Otitis media (OM) is the leading cause of acute physician visits and prescription of antibiotics for children. Current standard techniques to diagnose acute otitis media (AOM) are limited by their ability to probe only changes in symptoms of the bacterial infection that cause AOM. Furthermore, they are not able to detect the presence of or identify bacteria causing AOM, which is important for diagnosis and proper antibiotic treatment. Our goal is to detect the presence of and identify the pathogens involved in causing AOM based on their biochemical profile using Raman spectroscopy (RS). An inVia confocal Raman microscope (Renishaw) at 785 nm was used to detect bacteria causing AOM in vitro. The three main bacteria that cause AOM, Haemophilus influenzae, Moraxella catarrhalis, and Streptococcus pneumoniae were cultured in chocolate agar and Mueller-Hinton agar to determine which agar type would minimize Raman signal from the growth agar. Preliminary results identified specific Raman spectral features characteristic of S. pneumoniae. RS has the potential to accurately diagnose AOM, which will help in identifying the antibiotic that will be most beneficial for the patient and ultimately decrease the course of infection.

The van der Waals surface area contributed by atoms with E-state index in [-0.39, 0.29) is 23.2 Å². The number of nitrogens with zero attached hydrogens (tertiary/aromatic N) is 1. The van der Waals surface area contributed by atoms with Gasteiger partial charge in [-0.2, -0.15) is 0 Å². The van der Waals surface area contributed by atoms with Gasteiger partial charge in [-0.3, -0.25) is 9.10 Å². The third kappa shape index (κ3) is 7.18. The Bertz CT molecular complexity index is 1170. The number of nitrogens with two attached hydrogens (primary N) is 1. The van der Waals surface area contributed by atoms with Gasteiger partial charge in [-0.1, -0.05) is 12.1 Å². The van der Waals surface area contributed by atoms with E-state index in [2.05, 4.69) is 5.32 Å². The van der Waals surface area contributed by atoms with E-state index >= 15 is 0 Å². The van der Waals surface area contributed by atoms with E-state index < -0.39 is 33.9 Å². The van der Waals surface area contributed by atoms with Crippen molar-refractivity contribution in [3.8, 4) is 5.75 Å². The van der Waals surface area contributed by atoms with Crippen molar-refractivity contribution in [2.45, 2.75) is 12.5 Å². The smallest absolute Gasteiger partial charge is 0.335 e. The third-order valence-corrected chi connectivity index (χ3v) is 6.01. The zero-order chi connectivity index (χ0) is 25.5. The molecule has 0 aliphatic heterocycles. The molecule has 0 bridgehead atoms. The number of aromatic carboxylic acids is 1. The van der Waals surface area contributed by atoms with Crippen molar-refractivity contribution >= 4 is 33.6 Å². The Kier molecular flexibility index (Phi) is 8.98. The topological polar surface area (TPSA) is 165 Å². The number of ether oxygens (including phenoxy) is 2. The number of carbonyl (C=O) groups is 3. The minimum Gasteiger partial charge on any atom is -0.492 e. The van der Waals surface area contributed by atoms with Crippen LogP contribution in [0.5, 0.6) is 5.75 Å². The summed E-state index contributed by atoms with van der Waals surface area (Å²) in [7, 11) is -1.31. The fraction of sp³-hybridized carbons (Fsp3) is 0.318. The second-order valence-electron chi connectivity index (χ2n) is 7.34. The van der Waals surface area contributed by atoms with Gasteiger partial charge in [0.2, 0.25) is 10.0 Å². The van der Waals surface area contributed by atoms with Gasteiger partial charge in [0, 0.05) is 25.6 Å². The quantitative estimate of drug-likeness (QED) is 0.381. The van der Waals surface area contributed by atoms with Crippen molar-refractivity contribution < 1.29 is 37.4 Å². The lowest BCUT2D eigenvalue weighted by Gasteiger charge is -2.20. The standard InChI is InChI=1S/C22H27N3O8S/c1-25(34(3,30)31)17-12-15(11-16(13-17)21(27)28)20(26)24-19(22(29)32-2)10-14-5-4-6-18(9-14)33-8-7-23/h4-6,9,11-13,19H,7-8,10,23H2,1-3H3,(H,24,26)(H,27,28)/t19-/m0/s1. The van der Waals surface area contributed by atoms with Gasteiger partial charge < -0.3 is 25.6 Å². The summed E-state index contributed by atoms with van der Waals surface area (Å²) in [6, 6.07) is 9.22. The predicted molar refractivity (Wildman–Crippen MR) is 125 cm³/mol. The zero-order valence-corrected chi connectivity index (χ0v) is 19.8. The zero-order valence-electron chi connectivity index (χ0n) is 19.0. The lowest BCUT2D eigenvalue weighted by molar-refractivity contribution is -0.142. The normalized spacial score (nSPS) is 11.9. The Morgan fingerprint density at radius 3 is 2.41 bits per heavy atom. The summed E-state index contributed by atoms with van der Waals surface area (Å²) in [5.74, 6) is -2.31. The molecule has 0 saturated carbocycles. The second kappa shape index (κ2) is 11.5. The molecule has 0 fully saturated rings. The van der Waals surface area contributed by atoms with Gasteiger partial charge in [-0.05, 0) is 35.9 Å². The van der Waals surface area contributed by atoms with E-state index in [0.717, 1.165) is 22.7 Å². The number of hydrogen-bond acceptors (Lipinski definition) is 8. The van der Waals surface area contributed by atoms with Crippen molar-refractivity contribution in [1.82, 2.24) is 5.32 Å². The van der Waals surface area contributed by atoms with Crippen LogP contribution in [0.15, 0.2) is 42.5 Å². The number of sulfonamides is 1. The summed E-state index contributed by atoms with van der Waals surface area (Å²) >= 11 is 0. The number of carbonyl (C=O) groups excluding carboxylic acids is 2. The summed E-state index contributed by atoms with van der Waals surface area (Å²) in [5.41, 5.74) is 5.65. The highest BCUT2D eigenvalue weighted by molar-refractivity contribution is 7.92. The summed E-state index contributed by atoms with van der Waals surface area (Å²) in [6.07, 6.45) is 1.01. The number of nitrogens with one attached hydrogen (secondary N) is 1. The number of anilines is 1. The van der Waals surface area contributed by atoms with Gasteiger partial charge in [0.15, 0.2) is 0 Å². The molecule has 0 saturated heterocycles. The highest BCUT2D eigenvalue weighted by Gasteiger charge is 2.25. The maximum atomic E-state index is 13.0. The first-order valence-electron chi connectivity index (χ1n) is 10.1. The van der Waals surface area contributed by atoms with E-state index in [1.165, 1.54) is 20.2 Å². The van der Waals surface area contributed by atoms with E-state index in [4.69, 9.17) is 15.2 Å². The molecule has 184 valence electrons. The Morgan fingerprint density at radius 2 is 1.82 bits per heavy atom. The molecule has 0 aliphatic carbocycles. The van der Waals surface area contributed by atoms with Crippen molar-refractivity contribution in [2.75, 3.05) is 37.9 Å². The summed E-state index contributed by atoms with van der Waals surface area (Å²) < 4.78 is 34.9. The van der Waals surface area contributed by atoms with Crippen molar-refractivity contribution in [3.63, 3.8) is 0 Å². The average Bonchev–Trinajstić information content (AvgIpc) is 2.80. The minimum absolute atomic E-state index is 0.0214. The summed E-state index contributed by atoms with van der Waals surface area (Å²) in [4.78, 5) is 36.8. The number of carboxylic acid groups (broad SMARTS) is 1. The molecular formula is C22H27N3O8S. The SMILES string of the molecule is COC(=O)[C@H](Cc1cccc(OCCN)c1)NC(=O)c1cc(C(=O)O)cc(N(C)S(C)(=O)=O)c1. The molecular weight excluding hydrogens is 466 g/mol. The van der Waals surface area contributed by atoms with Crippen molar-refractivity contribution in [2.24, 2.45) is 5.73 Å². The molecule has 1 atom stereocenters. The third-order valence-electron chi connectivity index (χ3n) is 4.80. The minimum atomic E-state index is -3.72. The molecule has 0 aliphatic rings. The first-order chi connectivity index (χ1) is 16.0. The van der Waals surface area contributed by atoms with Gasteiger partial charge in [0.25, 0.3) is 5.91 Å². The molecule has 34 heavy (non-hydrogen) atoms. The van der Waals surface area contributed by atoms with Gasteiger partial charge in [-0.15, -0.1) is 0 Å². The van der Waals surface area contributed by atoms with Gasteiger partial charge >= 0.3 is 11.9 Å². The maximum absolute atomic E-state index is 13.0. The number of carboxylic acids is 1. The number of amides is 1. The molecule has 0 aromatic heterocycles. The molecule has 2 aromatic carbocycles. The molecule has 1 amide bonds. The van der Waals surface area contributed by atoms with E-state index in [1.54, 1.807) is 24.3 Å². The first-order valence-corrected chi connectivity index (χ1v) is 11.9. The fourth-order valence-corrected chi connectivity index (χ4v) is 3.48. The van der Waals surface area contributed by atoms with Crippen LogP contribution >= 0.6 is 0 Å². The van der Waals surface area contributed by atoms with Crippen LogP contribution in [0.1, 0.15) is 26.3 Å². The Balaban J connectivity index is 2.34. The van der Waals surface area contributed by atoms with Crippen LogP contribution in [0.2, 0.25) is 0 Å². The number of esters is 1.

Oscar D. Ayala, Catherine A. Wakeman, Eric P. Skaar, and Anita Mahadevan-Jansen, "Identification of bacteria causing acute otitis media using Raman microspectroscopy," Proc. SPIE 9704, Biomedical Vibrational Spectroscopy 2016: Advances in Research and Industry, 97040U (Presented at SPIE BiOS: February 14, 2016; Published: 8 March 2016); https://doi.org/10.1117/12.2213563.
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